Once there was a village high in the mountains in which everyone was born blind. One day a traveler arrived from far away with many fine things to sell and many tales to tell. The villagers asked, “How did you travel so far and so high carrying so much?” The traveler said, “On my elephant.” “What is an elephant?” the villagers asked, having never even heard of such an animal in their remote mountain village. “See for yourself,” the traveler replied.
The elders of the village were a little afraid of the strange-smelling creature that took up so much space in the middle of the village square. They could hear it breathing and munching on hay, and feel its slow, swaying movements disturbing the air around them. First one elder reached out and felt its flapping ear. “An elephant is soft but rough and flexible, like a leather fan.” Another grasped its back leg. “An elephant is a rough, hairy pillar.” An old woman took hold of a tusk and gasped, “An elephant is a cool, smooth staff.” A young girls seized the tail and declared, “An elephant is a fringed rope.” A boy took hold of the trunk and announced, “An elephant is a water pipe.” Soon others were stroking its sides which were furrowed like a dry plowed field, and others determined that its head was an overturned washing tub attached to the water pipe.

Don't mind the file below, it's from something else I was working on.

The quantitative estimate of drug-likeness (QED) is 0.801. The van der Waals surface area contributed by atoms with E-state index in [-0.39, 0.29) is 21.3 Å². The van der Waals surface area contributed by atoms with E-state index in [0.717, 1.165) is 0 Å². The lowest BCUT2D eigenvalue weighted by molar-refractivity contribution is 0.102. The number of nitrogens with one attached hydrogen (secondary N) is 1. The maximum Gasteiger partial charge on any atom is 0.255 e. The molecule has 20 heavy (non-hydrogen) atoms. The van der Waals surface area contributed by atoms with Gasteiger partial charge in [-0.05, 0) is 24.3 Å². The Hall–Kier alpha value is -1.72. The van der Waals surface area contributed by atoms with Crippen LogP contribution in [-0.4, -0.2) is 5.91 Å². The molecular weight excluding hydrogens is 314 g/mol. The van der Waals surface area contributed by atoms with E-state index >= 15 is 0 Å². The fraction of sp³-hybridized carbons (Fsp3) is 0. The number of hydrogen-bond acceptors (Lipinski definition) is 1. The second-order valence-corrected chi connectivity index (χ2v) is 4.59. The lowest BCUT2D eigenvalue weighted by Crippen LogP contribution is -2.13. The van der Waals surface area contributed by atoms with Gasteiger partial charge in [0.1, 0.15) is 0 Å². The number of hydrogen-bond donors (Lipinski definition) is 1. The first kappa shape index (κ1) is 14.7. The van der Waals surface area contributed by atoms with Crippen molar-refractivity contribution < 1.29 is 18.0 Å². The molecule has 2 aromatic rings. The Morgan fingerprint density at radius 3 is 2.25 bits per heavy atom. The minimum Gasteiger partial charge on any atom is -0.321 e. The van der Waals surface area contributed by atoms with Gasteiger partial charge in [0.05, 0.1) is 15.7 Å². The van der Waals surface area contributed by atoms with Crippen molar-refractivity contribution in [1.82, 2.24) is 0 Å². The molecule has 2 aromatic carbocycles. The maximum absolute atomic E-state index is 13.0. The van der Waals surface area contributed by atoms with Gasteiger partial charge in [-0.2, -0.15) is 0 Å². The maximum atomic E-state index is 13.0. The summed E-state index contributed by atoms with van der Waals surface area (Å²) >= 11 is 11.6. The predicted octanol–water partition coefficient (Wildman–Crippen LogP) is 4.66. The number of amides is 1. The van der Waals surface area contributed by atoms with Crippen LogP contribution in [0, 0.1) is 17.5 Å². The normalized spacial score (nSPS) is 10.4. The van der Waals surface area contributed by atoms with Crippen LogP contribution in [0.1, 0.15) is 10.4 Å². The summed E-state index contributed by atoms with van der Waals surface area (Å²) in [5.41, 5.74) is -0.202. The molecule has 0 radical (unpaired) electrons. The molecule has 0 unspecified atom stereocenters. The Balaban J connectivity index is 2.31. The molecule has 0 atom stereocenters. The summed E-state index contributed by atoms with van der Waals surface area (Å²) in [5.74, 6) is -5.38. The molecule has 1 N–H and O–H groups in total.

At first each villager argued with the others on the definition of the elephant as the traveler watched in silence. Two elders were about to come to blows about a fan that could not possibly be a pillar. Meanwhile the elephant patiently enjoyed the investigations as the cries of curiosity and angry debate mixed in the afternoon sun. Soon someone suggested that a list could be made of all the parts: the elephant had four pillars, one tub, two fans, a water pipe, and two staffs, and was covered in tough, hairy leather or dried mud. Four young mothers, sitting on a bench and comparing impressions, realized that the elephant was in fact an enormous , gentle ox with a stretched nose. The traveler agreed, adding only that it was also a powerful draft horse and that if they bought some of his wares for a good price he would be sure to come that way again in the new year.
Buddhism is tolerant to interpretations, heresies and sects.
Everyone could recognize themselves in this story. The biggest puzzle is: who is the merchant?.